Saturday, 27 December 2008

Royalty in Reigate

If you go to an event in the Holbein Hall at Reigate Priory you will see an array of large colour photographs of HRH Prince Edward when he visited the Grade 1 historic building and Grade 2 park on 9th July 2008.

He was presented with a copy of Mum's book, "Discovering Reigate Priory - the place and the people" and he even mentioned it in the letter of thanks from Bagshot Park.

In the book there are many references to his family of course. One of the photographs is of his sister, Princess Anne who visited on June 28, 1980 for a rally of St John Ambulance Cadets.

Their grandmother, Queen Elizabeth the Queen Mother, used to visit the stables at Reigate Priory fairly regularly, just 21 miles from London. I can remember from my childhood in the 1960s, seeing her black limousine sweeping round from Croydon Road into Church Street, and she waved. She was on her way to see her horses in the Priory stables in Park Lane, where they were trained by Jack O'Donoghue. He had trained many horses owned by her. His obituary in the Independent, 1998, started with"As well as being the oldest licensed trainer in Britain until his retirement in 1996, Jack O'Donohue's other distinction during a career spanning half a century was to send out the 1951 Grand National winner Nickel Coin.

I remember the stables and paddocks were always so picturesque, set in the lovely landscape of a gentleman's country estate, now a municipal park. What a shame that they have been the target of arsonists three times this year and still nothing has been done to conserve them or put them to good use as amenities, as originally intended. Peter Beatty had stated as such in his letter published in the Times during WW2.

I wonder if the Queen Mother and our reigning monarch Elizabeth II knew that Reigate is the almer mater of their Honorary Surgeon, Philip H Mitchiner, and also the hometown of Her Majesty's Honorary Gynaecologist, who safely delivered Prince Charles sixty years ago.

In previous generations, owners of Reigate Priory have also had many royal links. Earl Beatty was a national hero and legend in his time - Admiral Sir David. As owner from 1921 onwards of Reigate Priory, perhaps his finest hour was on the deck of his Grand Fleet flagship, HMS Queen Elizabeth. In 1948 it was sold for scrap.

Reigate Priory was even used as a secret refuge for the royal princes (later Edward VIII and George VI) when there was a big scare about a Sinn Feinn plot to murder some members of the Royal Family and the government. They were guarded by the local police who were 'gone for some time until the scare was over'. Churchill was there at the same time, knowing the geography and acting with political discretion and secrecy.

Edward VII, two generations earlier, was a regular house guest along with the Marlborough House set. There is a huge photograph taken May 20th 1905, along with signatures in the visitor's book of Edward R, the Duke and Duchess of Devonshire (a.k.a. 'the Old Trout'), Maud Warrender, Arthur Balfour, the Cadogans, Ernest Cassel, Violet Savile and her husband, Muriel Wilson, William McEwan and Alice Keppel - "the King's special friend". Years ago when I taught at Reigate Priory School, one of my classrooms was Edward VII's bedroom - very grand, with a fabulous view south towards the parkland, the ha ha, the peaceful sunken garden and fountain. There are connecting doors between the rooms of course.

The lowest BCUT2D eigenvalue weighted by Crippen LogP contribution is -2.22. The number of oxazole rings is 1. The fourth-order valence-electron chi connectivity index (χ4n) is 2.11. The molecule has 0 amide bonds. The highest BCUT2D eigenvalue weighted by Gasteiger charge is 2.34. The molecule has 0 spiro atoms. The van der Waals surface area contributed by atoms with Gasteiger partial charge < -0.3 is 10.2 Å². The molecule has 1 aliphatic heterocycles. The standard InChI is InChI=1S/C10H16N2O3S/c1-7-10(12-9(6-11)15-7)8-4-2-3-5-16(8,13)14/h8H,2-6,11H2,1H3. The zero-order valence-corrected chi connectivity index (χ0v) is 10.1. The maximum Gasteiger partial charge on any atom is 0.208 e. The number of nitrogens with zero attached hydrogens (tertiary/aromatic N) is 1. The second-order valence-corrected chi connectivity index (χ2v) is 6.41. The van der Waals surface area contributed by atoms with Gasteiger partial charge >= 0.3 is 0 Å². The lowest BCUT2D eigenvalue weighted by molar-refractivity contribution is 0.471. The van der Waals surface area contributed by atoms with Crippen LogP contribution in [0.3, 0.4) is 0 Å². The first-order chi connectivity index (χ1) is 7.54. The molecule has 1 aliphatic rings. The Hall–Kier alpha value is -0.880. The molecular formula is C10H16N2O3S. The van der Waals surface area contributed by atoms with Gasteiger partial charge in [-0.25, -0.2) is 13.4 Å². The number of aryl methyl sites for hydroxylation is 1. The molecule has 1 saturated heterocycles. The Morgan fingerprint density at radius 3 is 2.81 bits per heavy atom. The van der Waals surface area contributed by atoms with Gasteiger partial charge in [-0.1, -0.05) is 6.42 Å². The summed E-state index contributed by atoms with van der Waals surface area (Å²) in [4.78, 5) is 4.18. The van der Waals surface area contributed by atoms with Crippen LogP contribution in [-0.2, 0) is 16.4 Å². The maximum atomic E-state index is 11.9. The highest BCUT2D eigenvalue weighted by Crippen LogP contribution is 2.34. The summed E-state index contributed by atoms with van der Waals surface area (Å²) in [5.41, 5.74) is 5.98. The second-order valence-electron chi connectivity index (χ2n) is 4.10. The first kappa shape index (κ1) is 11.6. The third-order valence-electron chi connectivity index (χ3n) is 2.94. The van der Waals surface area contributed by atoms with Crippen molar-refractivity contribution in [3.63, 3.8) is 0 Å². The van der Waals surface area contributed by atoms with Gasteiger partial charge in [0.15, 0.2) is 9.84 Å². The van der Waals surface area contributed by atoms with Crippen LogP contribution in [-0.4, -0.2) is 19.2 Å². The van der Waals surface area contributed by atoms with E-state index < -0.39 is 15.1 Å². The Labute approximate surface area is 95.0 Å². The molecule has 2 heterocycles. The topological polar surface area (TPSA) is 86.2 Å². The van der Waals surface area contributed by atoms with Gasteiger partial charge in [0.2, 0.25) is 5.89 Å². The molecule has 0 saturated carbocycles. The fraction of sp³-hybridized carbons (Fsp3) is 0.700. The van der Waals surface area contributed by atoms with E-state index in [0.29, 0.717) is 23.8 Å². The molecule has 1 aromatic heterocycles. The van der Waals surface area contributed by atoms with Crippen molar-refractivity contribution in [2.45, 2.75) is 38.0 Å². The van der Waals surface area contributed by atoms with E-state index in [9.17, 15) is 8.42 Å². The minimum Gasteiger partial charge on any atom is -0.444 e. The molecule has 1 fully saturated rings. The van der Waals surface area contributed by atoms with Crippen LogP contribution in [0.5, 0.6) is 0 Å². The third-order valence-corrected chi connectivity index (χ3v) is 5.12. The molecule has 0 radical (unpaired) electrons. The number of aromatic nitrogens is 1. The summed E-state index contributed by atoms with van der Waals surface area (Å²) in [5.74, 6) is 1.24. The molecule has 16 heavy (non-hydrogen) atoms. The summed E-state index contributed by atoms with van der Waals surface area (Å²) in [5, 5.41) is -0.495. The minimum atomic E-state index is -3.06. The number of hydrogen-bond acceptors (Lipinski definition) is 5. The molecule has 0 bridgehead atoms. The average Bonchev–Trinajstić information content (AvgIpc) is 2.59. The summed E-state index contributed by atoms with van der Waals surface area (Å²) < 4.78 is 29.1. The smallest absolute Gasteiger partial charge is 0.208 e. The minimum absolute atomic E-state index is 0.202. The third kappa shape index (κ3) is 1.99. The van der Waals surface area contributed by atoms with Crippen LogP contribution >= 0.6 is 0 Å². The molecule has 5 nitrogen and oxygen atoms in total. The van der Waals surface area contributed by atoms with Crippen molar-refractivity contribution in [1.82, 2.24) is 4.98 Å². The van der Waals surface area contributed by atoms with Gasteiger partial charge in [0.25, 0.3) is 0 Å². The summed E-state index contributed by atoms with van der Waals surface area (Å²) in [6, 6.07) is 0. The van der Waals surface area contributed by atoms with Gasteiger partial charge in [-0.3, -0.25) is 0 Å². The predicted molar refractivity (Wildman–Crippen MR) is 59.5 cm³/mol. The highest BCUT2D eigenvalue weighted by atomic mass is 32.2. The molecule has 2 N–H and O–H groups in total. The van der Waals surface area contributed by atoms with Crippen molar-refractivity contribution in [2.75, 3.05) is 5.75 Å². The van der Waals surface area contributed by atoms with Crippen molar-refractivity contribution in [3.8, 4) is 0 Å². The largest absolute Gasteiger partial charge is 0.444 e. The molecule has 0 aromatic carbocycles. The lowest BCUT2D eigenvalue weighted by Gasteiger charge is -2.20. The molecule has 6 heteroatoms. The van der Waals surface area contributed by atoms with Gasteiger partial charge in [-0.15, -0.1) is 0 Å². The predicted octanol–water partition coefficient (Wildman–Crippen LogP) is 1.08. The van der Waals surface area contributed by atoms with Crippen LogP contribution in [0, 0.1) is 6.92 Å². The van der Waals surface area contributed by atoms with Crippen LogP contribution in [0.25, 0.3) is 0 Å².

There have doubtless been other right royal visits. In another book stored in a Toronto university library there is a comment that 'we must not omit to mention' that the future James II resided there. We don't yet have the definitive proof of him actually residing there except that there are firm references that he was co-owner for some time.

Then of course we have the geological links with royal palaces. Reigate stone has always been highly prized and used in the building of Westminster Abbey, Westminster Palace, Windsor Castle, Rochester Castle, Hampton Court's Great Hall, Nonsuch Palace, Hadleigh Castle and St. Paul's Cathedral.

There was also Reigate Castle! Its memory survives in legend and history books - on Reigate Grammar School's badge and the Borough's Coat of Arms.

How far back are the right royal links with Reigate? Well, the Domesday Book of 1086 states that "The King holds Churchefelle in demesne" and "Edith the Queen held it". Edith was the widow of Edward the Confessor. It is lovely to read in Hooper's book of Reigate: Its Story Through The Ages, that William the Conqueror respected her title and allowed her to retain possession of this and her other manors during her life.

It's a shame about the stables being burnt down in 2008 though.

Did those vandals ever learn anything about history or respect? Did they ever apologise? Perhaps nothing will ever be done about it until that rather special jigsaw piece of our royal heritage is eventually bulldozed over and forgotten for evermore. Progress, huh.

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